Creating a CI/CD Pipeline for a NodeJS Application

What will we learn?

Today we are going to set up a complete CI/CD pipeline for a NodeJS app using GitHub actions and Amazon web services (AWS).

For this article, we are using the Nest.js framework. All of the processes will be exactly the same for any Node.js framework. (Like Express.js)

Pre Requisites

  • A GitHub account

  • An AWS account

  • Basic Understanding of Docker

  • Basic Understanding of NestJS or NodeJS

Steps to Follow

  • Create a nestJS (will also work with any nodeJS framework) application

  • Dockerize the app

  • Create a Repository in Elastic Container Repository in AWS

  • Create a Task to Contain the Repository in Elastic Container Service

  • Create a New Target Group

  • Create a Load Balancer

  • Create a new Cluster in Elastic Container Service

  • Create a new Service to Connect them

  • Finally, add Github action to automate the whole process

Step 1: Create NestJs app and Dockerize

In a previous article, we created a basic nestJS app and Dockerized the app. We will continue from there …

Step 2: Create a new Repository in Elastic Container Service

  • First, log in to the AWS console

  • Search Elastic Container Service

  • Click on Create New Repository

  • Give a name to your repository and click Create

  • After a moment your repository will come into the list

Step 3: Create a task

  • Go into Elastic Container Service

  • Go to Tasks in the sidebar and click Create New Task

  • Choose Instance type Fargate

  • Give any name you want

  • Select Role as ecsTaskExecutionRole

  • Select Task memory 0.5GB and 0.25vcpu (we are choosing minimum for now)

  • And then Click on Add Container

  • We will grab the link of the repository we created earlier and paste the link and append: latest at the end of it because we need the latest container to run

  • we will fill out the name of the repository and set the soft limit as 128 (minimum memory needed to run the task )

  • We need to add 3000 in the port mapping as our container is exposing 3000 (See the previous article) You can map your desired port here. It should match the port that you are exposing from your container.

  • Leave everything else as default and click on Add

  • Go to the bottom of the page and click on Configure via JSON

  • Copy the JSON code from the sidebar and click save.

  • Now Click Save and then Create at the bottom of the page.

  • Now Paste the JSON code that you just copied into a new file named task-definition.json and place it inside your project's root directory.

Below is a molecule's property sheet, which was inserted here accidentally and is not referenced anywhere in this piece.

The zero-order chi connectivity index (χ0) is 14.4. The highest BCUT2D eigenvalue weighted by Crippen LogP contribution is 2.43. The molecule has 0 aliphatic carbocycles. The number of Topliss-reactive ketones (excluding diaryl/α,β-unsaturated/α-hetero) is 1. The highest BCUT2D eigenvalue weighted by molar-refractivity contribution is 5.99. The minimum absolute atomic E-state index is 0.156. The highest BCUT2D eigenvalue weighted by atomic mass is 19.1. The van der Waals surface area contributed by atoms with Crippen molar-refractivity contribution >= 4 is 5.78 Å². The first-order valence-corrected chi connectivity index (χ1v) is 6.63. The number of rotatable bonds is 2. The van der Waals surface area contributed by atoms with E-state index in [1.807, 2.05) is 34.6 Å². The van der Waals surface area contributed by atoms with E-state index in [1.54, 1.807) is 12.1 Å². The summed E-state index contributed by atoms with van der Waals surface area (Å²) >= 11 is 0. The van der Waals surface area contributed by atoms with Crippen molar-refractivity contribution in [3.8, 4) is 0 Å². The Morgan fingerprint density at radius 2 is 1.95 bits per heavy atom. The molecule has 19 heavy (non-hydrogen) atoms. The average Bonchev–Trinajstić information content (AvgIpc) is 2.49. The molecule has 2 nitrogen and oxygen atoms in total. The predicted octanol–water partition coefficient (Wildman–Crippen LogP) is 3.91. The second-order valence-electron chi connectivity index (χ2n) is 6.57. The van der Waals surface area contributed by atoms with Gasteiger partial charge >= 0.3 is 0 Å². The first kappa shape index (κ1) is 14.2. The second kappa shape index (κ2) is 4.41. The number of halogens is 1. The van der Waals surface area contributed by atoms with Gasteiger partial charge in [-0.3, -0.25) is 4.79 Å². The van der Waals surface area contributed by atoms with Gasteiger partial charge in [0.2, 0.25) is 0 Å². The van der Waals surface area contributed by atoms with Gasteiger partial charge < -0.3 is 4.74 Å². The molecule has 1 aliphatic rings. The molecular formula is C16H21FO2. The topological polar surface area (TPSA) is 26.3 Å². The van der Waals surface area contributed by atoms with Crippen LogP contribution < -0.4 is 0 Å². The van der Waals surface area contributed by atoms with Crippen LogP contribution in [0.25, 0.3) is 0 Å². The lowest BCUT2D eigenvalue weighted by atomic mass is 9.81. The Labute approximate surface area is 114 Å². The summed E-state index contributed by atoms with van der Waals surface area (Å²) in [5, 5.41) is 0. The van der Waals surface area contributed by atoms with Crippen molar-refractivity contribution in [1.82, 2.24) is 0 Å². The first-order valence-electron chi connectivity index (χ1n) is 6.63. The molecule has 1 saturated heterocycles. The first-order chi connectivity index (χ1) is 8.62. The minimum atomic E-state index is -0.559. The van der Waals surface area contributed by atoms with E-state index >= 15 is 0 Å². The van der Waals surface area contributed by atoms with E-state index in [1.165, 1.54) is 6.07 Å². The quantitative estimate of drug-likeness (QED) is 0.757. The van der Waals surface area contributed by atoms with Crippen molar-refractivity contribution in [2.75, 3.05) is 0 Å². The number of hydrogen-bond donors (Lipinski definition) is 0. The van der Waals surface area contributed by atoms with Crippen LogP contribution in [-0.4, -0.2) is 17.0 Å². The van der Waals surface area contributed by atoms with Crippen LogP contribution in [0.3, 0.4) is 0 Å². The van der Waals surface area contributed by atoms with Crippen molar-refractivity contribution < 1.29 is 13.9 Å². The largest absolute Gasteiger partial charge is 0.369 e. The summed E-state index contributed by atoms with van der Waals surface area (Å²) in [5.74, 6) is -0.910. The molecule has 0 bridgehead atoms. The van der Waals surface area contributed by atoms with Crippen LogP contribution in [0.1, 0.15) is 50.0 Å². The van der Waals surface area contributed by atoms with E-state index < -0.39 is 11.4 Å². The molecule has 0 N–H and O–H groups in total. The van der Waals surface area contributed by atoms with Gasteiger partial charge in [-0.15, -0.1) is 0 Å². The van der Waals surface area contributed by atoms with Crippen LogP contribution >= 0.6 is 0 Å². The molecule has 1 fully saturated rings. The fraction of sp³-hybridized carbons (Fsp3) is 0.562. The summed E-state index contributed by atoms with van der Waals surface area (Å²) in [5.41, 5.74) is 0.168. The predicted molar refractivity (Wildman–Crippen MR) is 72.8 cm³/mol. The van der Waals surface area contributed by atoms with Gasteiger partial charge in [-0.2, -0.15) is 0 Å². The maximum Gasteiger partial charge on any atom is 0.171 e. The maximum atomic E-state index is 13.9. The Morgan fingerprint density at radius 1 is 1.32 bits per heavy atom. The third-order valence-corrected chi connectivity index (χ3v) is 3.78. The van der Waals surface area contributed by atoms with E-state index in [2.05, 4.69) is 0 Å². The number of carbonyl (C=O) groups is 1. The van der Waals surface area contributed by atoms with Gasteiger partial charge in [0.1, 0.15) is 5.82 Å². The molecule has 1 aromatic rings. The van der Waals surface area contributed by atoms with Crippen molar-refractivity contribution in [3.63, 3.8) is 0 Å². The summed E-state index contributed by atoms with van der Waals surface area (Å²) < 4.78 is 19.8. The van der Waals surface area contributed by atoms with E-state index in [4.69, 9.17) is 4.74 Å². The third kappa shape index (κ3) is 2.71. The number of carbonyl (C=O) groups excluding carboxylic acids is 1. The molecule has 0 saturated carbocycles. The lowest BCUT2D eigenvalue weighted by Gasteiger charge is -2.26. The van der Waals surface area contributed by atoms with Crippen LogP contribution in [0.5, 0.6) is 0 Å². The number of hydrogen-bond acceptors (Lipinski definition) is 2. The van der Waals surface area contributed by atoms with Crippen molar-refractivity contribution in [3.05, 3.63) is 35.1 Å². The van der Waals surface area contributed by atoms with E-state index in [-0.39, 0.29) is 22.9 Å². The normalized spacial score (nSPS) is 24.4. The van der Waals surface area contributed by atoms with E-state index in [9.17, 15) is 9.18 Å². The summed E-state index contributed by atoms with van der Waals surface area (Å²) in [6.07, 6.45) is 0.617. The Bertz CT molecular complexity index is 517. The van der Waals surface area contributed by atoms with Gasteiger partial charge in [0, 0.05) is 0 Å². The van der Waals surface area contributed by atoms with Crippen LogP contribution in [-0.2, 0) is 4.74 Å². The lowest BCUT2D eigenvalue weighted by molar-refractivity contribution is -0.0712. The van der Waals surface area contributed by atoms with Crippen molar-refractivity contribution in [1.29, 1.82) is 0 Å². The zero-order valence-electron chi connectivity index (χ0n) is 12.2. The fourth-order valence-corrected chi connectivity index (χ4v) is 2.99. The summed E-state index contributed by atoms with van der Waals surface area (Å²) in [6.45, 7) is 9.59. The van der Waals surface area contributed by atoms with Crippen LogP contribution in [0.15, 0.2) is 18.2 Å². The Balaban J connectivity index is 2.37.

• Meanwhile, in your console, your Task Definition should be created already

Step 4: Create a New Target Group

  • Now head over to the search bar of the AWS console and search EC2

  • Find Target Groups from the sidebar and select that

  • Click on Create Target Group

  • Select Target Type -> Ip Address

  • Give a name

  • Select Default VPC (for now, you can choose your customized VPC)

  • Add the health Check route as default. We need to have a route inside our project as specified here which should return a 200 response. In this case, if we hit the ‘/’ path of our project we should get a 200 response (we will take care of this later in our project. Similarly if you specify ‘/health’ as your health check route your app should respond with 200 if we hit ‘/health’ endpoint ). This way AWS determines if a target is healthy or not.

  • Click next and leave everything as default on the next page (We don’t need to register any IP address or port for now as it will be taken care of by the task we created earlier ). and hit Create Target Group.

  • It will turn green once created and appear on the list.

Step 5: Create a Load Balancer

  • Find the Load Balancer option

  • Click on Create a new load balancer

  • Select Type Http/Https and Click on Create

  • Set a name and set Scheme as Internet-facing as we want our load balancer to be accessible from outside of AWS.

  • Add HTTP: 80 as the listener. You can also add HTTPS if you want HTTPS and have the proper certificates. But for now, we are skipping it

  • Select the Default VPC for now and select More than 1 subnet from different availability zones. we selected 3 in our case.

  • Click next

  • It will give us a warning about security as we did not select HTTPS. Don’t worry hit next

  • Choose to Create a new security group and click next and allow HTTP from anywhere to access the load balancer

  • Hit next and on the next page of configuring routing select the Existing target group and select the target group that we already created in the previous step. It will autofill the remaining fields

  • On the next Page, we leave it as it is and hit next

  • On the final page, we review everything and click Create

  • And we are done with our load balancer

Step 6: Create a new Cluster in Elastic Container Service

  • We go back to the Elastic container service and Click Clusters -> CreateCluster

  • Select NetWorking Only as Cluster Template. We will use Fargate in this tutorial. Fargate is awesome for managing Containers as it is managed automatically by AWS